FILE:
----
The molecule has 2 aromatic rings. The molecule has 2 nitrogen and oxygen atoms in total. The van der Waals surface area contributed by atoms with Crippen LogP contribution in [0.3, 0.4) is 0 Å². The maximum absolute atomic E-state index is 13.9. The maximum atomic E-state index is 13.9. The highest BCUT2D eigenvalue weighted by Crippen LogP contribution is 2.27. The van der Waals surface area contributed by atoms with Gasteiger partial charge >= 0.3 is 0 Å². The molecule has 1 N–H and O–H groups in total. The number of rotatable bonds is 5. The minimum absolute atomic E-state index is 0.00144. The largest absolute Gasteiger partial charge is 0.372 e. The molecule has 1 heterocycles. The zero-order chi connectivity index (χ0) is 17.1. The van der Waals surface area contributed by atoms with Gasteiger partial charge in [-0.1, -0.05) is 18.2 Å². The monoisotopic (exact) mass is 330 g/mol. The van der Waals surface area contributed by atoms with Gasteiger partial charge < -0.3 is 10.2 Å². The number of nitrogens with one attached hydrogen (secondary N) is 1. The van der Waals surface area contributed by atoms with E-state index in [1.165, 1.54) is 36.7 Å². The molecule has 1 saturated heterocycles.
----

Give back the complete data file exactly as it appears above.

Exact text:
The molecule has 2 aromatic rings. The molecule has 2 nitrogen and oxygen atoms in total. The van der Waals surface area contributed by atoms with Crippen LogP contribution in [0.3, 0.4) is 0 Å². The maximum absolute atomic E-state index is 13.9. The maximum atomic E-state index is 13.9. The highest BCUT2D eigenvalue weighted by Crippen LogP contribution is 2.27. The van der Waals surface area contributed by atoms with Gasteiger partial charge >= 0.3 is 0 Å². The molecule has 1 N–H and O–H groups in total. The number of rotatable bonds is 5. The minimum absolute atomic E-state index is 0.00144. The largest absolute Gasteiger partial charge is 0.372 e. The molecule has 1 heterocycles. The zero-order chi connectivity index (χ0) is 17.1. The van der Waals surface area contributed by atoms with Gasteiger partial charge in [-0.1, -0.05) is 18.2 Å². The monoisotopic (exact) mass is 330 g/mol. The van der Waals surface area contributed by atoms with Gasteiger partial charge < -0.3 is 10.2 Å². The number of nitrogens with one attached hydrogen (secondary N) is 1. The van der Waals surface area contributed by atoms with E-state index in [1.165, 1.54) is 36.7 Å². The molecule has 1 saturated heterocycles.